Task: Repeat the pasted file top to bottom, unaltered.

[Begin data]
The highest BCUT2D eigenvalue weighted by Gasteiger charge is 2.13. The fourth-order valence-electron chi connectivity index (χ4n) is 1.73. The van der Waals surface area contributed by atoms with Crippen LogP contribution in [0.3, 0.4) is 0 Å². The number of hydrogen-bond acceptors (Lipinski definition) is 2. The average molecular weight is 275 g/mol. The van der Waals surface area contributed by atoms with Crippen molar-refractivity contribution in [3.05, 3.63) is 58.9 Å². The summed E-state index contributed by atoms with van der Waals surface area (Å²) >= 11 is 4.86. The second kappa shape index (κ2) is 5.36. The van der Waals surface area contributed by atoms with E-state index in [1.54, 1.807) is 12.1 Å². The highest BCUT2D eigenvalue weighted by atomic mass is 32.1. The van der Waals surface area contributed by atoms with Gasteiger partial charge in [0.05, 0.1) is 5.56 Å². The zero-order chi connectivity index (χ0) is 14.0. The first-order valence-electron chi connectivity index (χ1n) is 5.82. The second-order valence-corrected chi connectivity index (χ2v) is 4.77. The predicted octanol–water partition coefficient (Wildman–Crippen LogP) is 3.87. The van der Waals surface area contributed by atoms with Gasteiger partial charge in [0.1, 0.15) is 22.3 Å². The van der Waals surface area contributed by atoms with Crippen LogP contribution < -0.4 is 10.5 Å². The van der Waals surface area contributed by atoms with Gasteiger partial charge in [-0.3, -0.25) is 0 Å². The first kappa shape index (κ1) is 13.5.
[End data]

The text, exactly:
The highest BCUT2D eigenvalue weighted by Gasteiger charge is 2.13. The fourth-order valence-electron chi connectivity index (χ4n) is 1.73. The van der Waals surface area contributed by atoms with Crippen LogP contribution in [0.3, 0.4) is 0 Å². The number of hydrogen-bond acceptors (Lipinski definition) is 2. The average molecular weight is 275 g/mol. The van der Waals surface area contributed by atoms with Crippen molar-refractivity contribution in [3.05, 3.63) is 58.9 Å². The summed E-state index contributed by atoms with van der Waals surface area (Å²) >= 11 is 4.86. The second kappa shape index (κ2) is 5.36. The van der Waals surface area contributed by atoms with E-state index in [1.54, 1.807) is 12.1 Å². The highest BCUT2D eigenvalue weighted by atomic mass is 32.1. The van der Waals surface area contributed by atoms with Gasteiger partial charge in [0.05, 0.1) is 5.56 Å². The zero-order chi connectivity index (χ0) is 14.0. The first-order valence-electron chi connectivity index (χ1n) is 5.82. The second-order valence-corrected chi connectivity index (χ2v) is 4.77. The predicted octanol–water partition coefficient (Wildman–Crippen LogP) is 3.87. The van der Waals surface area contributed by atoms with Gasteiger partial charge in [0.1, 0.15) is 22.3 Å². The van der Waals surface area contributed by atoms with Crippen LogP contribution < -0.4 is 10.5 Å². The van der Waals surface area contributed by atoms with Gasteiger partial charge in [-0.3, -0.25) is 0 Å². The first kappa shape index (κ1) is 13.5.